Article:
News Column

Author Discusses Hispanics' Roles in Films and Books

Aug. 13, 2013

A best-selling author said Saturday at the second Wise Latina International Mujeres and Amigas: An Afternoon of Sisterhood event that Hispanic women are still being cast in stereotypical roles in films, television and books.

Hispanic women are mostly cast as sexy maids, gang members or second-class citizens, said Alisa Valdes, who wrote "The Dirty Girls Social Club."

For the past 13 years, she has brought the many different and more realistic lives of Hispanic women to novels and is planning to bring them to the big and small screens, Valdes said at the El Paso International Museum of Art.

Valdes is a University of California-Berekly and Columbia University graduate and worked at the Boston Globe and the Los Angeles Times.

But she said she has never seen a character in a book or movie that reflected her life and the lives of millions of other Hispanic women. She gave up her career in journalism and teaching at the University of California at Los Angeles to follow her dream of becoming a novelist and showcasing the real lives of Hispanic women.

The road to writing her first book, "The Dirty Girls Social Club," was very difficult because she went through her savings account. The experience changed the way she saw how Hispanics were really treated. This experience was a blessing in disguise and helped her on her way to making a New York Times best-selling book, Valdes said.

"I gave up a six-figure career as a journalist and professor and there I was four months pregnant with no health insurance or income," Valdes said. "So I had to get on state assistance, medicaid, which was really hard for me after having been very independent and had reached a certain point in my career. Then having to go to the Medicare office and to see the way the healthcare providers treated me when they saw a Spanish surname and a medicaid card. It was very eye opening and I am glad I went through it. At one point a social worker came up to me and asked if I needed help filling out a form. It was like she said 'Can you spell your own name? You poor little Hispanic women.'"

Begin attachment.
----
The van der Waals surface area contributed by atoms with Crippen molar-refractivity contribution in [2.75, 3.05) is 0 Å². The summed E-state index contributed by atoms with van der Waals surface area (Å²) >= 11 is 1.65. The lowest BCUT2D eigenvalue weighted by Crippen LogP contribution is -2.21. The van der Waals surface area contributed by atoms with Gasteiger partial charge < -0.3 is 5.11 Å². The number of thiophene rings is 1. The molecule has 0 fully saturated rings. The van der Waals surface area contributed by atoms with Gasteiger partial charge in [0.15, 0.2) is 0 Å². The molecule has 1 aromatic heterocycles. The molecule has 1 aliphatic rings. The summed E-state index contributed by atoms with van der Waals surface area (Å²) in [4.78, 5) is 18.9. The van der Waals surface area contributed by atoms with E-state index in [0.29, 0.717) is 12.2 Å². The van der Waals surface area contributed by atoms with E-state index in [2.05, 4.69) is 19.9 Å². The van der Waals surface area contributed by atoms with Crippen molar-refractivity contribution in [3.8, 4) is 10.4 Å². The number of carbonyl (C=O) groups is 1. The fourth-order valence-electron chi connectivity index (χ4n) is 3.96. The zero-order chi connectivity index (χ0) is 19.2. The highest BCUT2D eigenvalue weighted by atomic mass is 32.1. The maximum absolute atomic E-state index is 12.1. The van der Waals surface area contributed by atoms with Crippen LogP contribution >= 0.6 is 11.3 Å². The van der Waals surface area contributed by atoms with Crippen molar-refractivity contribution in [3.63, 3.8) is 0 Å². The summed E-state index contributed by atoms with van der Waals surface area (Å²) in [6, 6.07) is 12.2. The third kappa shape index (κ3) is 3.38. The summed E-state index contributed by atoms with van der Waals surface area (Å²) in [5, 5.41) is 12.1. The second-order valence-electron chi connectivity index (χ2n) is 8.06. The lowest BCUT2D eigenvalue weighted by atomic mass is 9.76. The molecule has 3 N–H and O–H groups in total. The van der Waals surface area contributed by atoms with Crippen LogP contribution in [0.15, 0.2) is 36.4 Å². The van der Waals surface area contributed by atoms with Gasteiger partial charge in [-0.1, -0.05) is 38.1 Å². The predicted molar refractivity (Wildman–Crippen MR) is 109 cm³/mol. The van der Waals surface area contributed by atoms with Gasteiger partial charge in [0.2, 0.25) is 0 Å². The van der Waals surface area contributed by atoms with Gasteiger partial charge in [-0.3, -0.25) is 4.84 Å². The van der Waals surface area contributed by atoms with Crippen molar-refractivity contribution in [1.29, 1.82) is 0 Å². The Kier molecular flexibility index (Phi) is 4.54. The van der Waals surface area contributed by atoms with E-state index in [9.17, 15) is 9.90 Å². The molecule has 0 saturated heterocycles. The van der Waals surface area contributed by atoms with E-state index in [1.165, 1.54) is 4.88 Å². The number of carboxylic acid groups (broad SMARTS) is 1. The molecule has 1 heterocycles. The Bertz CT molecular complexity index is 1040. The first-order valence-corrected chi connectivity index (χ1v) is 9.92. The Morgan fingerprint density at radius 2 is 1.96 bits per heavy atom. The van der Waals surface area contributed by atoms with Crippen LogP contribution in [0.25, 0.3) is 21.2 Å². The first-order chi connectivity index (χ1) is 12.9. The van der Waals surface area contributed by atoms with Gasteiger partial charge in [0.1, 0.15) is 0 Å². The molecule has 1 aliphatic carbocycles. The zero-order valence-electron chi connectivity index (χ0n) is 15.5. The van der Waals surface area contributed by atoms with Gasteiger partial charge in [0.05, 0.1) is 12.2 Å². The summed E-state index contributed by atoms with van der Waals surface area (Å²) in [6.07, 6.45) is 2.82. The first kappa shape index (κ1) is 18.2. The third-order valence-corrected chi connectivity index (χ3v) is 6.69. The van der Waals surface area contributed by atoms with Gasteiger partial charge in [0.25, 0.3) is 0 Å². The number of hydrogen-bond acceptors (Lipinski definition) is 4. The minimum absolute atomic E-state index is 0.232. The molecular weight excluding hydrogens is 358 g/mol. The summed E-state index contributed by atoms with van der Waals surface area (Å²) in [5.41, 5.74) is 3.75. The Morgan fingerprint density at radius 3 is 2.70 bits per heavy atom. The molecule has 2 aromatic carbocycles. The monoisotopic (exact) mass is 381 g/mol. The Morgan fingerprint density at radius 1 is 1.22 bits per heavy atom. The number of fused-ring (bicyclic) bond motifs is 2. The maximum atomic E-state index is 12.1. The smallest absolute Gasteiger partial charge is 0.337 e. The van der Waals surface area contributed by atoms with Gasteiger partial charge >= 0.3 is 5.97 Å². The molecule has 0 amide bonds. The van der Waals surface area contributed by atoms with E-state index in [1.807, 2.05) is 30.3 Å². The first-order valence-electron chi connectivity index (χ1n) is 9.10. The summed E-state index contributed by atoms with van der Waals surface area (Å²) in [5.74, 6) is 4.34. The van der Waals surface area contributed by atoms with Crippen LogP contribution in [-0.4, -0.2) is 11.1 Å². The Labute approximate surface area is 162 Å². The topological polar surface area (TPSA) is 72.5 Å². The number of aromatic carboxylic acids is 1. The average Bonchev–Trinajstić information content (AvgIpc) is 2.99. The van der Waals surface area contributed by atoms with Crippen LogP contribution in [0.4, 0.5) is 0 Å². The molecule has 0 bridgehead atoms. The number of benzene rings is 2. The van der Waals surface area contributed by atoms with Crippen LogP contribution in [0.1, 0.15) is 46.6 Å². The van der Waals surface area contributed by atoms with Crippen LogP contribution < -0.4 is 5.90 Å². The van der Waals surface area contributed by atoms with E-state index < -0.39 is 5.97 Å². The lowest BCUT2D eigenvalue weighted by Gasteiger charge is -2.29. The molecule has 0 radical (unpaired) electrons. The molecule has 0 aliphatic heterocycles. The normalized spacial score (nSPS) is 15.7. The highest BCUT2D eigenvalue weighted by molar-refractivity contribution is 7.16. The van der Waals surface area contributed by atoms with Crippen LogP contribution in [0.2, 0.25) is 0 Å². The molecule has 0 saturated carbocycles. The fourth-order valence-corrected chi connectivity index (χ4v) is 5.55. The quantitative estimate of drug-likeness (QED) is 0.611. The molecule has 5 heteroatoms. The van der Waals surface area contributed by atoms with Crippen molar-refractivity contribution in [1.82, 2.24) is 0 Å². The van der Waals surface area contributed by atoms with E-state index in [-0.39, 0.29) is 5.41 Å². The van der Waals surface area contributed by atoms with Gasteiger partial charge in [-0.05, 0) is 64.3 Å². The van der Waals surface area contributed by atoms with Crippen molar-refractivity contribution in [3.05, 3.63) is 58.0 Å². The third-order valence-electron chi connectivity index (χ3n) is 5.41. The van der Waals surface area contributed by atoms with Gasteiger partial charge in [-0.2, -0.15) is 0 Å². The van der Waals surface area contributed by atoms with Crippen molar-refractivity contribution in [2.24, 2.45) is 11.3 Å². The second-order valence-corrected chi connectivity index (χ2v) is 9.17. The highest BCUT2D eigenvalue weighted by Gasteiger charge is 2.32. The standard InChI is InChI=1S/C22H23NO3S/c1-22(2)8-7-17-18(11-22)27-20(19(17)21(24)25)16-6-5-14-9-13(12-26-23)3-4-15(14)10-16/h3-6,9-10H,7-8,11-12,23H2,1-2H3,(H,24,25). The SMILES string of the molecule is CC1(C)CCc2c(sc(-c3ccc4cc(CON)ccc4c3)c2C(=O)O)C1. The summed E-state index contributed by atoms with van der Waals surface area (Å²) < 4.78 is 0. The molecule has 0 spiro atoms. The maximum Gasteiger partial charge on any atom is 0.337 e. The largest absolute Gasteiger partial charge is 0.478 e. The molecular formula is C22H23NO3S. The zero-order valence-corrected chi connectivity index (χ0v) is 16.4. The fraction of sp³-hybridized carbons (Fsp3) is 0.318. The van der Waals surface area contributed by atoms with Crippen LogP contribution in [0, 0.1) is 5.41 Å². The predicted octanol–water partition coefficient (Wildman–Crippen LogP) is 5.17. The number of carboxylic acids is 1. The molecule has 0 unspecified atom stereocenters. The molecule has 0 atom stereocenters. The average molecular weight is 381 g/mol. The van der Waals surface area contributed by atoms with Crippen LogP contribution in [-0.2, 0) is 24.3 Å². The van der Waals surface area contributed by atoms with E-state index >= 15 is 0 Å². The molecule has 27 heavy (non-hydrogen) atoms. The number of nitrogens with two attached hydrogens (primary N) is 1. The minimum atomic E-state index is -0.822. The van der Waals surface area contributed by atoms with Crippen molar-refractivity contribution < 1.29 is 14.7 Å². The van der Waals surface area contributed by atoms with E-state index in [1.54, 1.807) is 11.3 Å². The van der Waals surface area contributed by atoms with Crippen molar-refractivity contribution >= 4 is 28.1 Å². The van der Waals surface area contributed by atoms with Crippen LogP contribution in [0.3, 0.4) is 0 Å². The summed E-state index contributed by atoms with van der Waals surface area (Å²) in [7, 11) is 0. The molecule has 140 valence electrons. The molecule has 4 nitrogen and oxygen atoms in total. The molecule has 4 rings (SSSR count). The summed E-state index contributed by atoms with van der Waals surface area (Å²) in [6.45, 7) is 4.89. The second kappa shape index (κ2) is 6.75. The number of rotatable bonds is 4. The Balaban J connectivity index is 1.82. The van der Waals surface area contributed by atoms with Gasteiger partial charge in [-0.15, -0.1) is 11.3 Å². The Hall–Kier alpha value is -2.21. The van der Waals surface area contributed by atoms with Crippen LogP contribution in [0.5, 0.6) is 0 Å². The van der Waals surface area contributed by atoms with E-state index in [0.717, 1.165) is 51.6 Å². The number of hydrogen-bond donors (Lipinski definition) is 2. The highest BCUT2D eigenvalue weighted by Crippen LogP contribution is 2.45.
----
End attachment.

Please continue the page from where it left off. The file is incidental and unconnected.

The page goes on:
The lack of books about the real lives of Hispanics made Valdes want to write books that broke free from the stereotypes.

"I wanted to write a book that I wanted to read but couldn't find," Valdes said. "I felt like a lot of the so called Latino literature I was reading in English in the U.S. was about an experience that wasn't like mine. It was more like my dad's or grandmother's, which was about being an outsider or an immigrant or downtrodden and miserable, not like going to Columbia or being a newspaper reporter like one of my character is. Nobody had really written that yet."

While her book sold more than 400,000 copies, movie studio companies were fighting for the rights to it. She once again came up against the ugly stereotypes that surround Hispanics.

"Every time I would go talk to movie companies they wanted to change my characters," Valdes said. "They wanted maids, or cholas, or murder victims or prostitutes. So I wanted to make it on my own, which is what I am doing. I want to be in control of the film and make a movie that is true to my book and shows successful Latinas and their lives."

Valdes was the keynote speak at the event which featured various guest speakers and writing workshops. The goal of the Wise Latina International organization is to empower and educate women of all ages. About 30 women showed up for the event.

"This is a new organization, only about three years old, and we want to empower and educate women, especially young women, We want to show that whether you became pregnant at a young age or you were in an abusive relationship, you can overcome it," Wise Latina International board member and City Representative Emma Acosta said. "You don't have to be a maid, you can be whatever you want to be. (Valdes) is a great example that you can overcome hardships and make them a positive in your life. Bad things can become positive things. The important thing is when bad things knock you down, you pick yourself up and keep going."

For more information on the Wise Latina International organization, visit facebook.com/wiselatinainternational.



Source: (c)2013 El Paso Times (El Paso, Texas). Distributed by MCT Information Services.


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